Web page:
There is no getting away from the fact that AirBNB is hammering a nail in the hotel industry's coffin. For far too long, hotels have had it easy; and especially so when it comes to design. Identikit decor, standardised room layouts, and soulless artwork have had Design Trawler often wondering if he's waking up in Beijing or Bermuda. With an almost Darwinian poetry, those hotels that fail to up their design game will die; to be outlived by only the strongest of species.
Nowhere is this more true than Barcelona. Design Trawler is a big fan of the sail-shaped W Hotel perched at the top of the harbour, and the equally eponymous Hotel Arts situated next to Frank Gehry's 1992 Peix sculpture. But it's the volume and quality of the listings on AirBNB in the city that these two iconic hotels have to compete with. From modern penthouses, to luxury yachts, beaux arts apartments and classical townhouses; all display a design dexterity that's quite remarkable.
Design Trawler chose to check in to an architect renovated, 1888 apartment in the heart of the city's Raval district to find out why the Barcelonés are on top of their design game, and what hotels could learn...
The first thing to understand is that, a daily walk up four flights of stairs doesn't phase the local in search of a characterful home. Many of the townhouses don't feature lifts and extend six or more floors above the ground. If you're considering buying a new sofa, or heaven forbid a grand piano, consider it extremely well, because it's little likely to be worth the effort to change your mind and get anything back to ground level for a refund. Once it's in, it's staying.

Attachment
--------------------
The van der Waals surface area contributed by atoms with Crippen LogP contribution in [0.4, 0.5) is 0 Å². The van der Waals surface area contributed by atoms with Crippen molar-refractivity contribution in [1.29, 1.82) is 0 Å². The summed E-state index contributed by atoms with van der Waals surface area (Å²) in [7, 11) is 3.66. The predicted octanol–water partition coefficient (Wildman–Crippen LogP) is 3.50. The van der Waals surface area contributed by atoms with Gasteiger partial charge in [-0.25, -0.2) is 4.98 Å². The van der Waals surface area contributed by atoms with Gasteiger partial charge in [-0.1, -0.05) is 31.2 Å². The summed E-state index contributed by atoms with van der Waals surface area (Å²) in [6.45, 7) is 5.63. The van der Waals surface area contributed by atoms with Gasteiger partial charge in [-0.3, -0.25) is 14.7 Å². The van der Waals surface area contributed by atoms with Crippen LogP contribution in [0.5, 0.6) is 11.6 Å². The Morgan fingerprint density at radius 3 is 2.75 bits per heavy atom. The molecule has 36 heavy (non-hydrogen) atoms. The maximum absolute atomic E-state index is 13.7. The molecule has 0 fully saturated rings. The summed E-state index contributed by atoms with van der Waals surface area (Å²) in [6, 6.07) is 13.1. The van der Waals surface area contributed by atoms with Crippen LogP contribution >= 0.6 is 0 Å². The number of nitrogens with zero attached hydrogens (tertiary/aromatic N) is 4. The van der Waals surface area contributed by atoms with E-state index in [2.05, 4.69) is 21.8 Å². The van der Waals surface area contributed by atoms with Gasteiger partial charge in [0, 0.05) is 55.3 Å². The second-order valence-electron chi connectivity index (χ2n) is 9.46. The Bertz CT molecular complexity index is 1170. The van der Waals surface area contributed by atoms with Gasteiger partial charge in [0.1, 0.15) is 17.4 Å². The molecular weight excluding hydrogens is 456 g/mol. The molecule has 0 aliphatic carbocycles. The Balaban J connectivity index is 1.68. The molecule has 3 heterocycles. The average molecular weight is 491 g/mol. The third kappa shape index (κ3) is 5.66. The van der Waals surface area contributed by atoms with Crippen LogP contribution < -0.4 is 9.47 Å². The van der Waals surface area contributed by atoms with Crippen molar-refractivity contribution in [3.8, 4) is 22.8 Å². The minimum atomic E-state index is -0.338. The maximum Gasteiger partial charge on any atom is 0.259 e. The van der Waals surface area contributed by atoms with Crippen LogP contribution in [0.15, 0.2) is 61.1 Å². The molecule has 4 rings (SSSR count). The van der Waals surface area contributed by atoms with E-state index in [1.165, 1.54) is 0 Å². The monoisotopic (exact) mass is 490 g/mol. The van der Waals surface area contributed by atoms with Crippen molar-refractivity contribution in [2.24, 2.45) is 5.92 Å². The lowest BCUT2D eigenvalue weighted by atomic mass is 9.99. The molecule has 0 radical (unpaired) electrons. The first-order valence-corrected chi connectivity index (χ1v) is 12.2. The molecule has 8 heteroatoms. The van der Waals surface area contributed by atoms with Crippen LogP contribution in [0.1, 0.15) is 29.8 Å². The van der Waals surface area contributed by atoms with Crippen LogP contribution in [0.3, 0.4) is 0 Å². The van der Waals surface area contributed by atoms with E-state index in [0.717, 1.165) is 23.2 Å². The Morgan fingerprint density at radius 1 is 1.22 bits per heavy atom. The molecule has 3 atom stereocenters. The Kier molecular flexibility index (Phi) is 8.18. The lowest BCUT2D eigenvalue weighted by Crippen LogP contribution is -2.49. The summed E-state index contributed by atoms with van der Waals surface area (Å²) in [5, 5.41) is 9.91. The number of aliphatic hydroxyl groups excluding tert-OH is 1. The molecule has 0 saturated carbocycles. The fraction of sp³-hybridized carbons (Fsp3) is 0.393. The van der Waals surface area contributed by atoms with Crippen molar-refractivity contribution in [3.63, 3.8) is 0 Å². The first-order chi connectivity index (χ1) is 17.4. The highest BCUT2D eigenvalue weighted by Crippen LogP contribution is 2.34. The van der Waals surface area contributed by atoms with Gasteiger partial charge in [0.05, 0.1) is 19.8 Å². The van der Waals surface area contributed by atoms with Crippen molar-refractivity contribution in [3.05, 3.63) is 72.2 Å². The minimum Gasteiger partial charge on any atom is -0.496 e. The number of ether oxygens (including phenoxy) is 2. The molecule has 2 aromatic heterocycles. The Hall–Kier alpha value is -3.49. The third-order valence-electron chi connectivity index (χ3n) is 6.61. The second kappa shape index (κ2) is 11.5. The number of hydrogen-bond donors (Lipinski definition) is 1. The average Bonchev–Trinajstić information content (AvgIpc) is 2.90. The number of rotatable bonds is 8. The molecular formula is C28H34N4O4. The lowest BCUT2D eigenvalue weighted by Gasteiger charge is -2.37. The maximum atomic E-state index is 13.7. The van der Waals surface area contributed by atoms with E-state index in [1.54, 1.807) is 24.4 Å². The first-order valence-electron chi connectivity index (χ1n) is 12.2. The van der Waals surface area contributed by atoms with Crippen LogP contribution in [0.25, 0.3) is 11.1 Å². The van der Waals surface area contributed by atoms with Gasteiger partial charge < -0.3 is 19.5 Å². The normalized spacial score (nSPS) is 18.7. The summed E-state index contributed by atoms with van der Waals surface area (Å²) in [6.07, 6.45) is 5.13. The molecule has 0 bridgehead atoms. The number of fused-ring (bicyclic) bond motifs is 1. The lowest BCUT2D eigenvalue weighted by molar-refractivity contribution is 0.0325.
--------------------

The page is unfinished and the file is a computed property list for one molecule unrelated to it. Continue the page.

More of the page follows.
Perhaps it's this 'consider it well, and then build upon it' approach that makes the design of Francisco's apartment work so well. The decor could be argued as being a little idiosyncratic; the 60's dining chairs sitting alongside an architect's model of the Olympic swimming pool; or the scuba mask hooked on the horns of a chrome deer head. And you may be right; if not for the brilliantly executed kitchen and bathrooms. The former, is an impressive while marble monolith with New York style typographic artwork and stainless steel hood. Your grandparent's loft or yard sale this is not.
Everything in the apartment is done with character, but crucially balance. For every playful action figure standing on a door frame [very Rob Burden], there's a beautiful clay tile or restored beam; for every rustic shutter with cast iron hardware, there's a serious tubular steel piece of modernist furniture. It's fantastic.
So often, design is an 'all or nothing' affair; the W Hotel will have blue neon's and razor sharp faucets, but little by way of personality. The charming family run guesthouse will have mismatched porcelain and photos of great aunt Gloria on the wall, but could hardly be described as a hip hangout (unless you live in Dalston, have a beard, and ride a fixed gear bicycle to the vegan delicatessen every morning).
Francisco's apartment, like so many more in town, is spacious, exemplary clean, features some super-premium fittings and genuinely fascinating, personal touches. It's steps from the heart of the city and a fraction of the price of the 'box with a bathroom' that many international hotel chains provide.
If you're going on holiday, then where you live should be part of the experience; even if it does mean a 4 storey keep-fit session every morning. The sooner hotels realise this, the sooner they can stave off their eventual demise to the thousands of well designed homes that simply do it better. David Tang and India Knight have been saying it for years and Design Trawler whole heatedly agrees.
Find the 1888 Architect's Apartment in Barcelona, pictured above, on AirBNB [here]